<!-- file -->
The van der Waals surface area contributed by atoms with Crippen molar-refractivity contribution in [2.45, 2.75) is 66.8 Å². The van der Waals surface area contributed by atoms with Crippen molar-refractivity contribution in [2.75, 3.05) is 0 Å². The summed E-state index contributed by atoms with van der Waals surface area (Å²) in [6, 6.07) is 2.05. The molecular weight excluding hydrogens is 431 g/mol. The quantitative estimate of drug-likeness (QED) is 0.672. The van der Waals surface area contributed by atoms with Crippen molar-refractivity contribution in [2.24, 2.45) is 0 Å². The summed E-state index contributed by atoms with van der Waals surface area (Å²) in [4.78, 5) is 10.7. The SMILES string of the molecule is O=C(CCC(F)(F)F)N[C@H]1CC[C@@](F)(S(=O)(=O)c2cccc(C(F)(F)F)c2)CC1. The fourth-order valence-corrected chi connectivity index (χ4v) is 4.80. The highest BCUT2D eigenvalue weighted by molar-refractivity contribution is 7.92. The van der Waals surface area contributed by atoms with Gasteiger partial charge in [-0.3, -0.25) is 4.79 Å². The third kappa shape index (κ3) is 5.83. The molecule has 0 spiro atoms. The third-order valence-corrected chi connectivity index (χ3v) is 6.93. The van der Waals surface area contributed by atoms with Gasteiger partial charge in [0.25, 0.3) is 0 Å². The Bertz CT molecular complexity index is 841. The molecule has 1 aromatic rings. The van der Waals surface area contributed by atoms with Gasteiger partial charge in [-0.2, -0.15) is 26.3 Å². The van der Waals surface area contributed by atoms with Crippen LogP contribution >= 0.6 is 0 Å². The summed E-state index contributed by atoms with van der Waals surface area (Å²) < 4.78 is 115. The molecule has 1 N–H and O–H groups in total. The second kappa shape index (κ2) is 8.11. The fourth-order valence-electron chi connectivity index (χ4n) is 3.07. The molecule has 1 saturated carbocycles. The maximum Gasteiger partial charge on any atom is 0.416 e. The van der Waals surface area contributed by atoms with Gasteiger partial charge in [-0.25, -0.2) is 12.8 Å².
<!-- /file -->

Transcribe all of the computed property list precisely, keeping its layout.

The van der Waals surface area contributed by atoms with Crippen molar-refractivity contribution in [2.45, 2.75) is 66.8 Å². The van der Waals surface area contributed by atoms with Crippen molar-refractivity contribution in [2.75, 3.05) is 0 Å². The summed E-state index contributed by atoms with van der Waals surface area (Å²) in [6, 6.07) is 2.05. The molecular weight excluding hydrogens is 431 g/mol. The quantitative estimate of drug-likeness (QED) is 0.672. The van der Waals surface area contributed by atoms with Crippen molar-refractivity contribution in [2.24, 2.45) is 0 Å². The summed E-state index contributed by atoms with van der Waals surface area (Å²) in [4.78, 5) is 10.7. The SMILES string of the molecule is O=C(CCC(F)(F)F)N[C@H]1CC[C@@](F)(S(=O)(=O)c2cccc(C(F)(F)F)c2)CC1. The fourth-order valence-corrected chi connectivity index (χ4v) is 4.80. The highest BCUT2D eigenvalue weighted by molar-refractivity contribution is 7.92. The van der Waals surface area contributed by atoms with Gasteiger partial charge in [-0.3, -0.25) is 4.79 Å². The third kappa shape index (κ3) is 5.83. The molecule has 0 spiro atoms. The third-order valence-corrected chi connectivity index (χ3v) is 6.93. The van der Waals surface area contributed by atoms with Gasteiger partial charge in [0.25, 0.3) is 0 Å². The Bertz CT molecular complexity index is 841. The molecule has 1 aromatic rings. The van der Waals surface area contributed by atoms with Gasteiger partial charge in [-0.2, -0.15) is 26.3 Å². The van der Waals surface area contributed by atoms with Crippen LogP contribution >= 0.6 is 0 Å². The summed E-state index contributed by atoms with van der Waals surface area (Å²) < 4.78 is 115. The molecule has 1 N–H and O–H groups in total. The second kappa shape index (κ2) is 8.11. The fourth-order valence-electron chi connectivity index (χ4n) is 3.07. The molecule has 1 saturated carbocycles. The maximum Gasteiger partial charge on any atom is 0.416 e. The van der Waals surface area contributed by atoms with Gasteiger partial charge in [-0.25, -0.2) is 12.8 Å².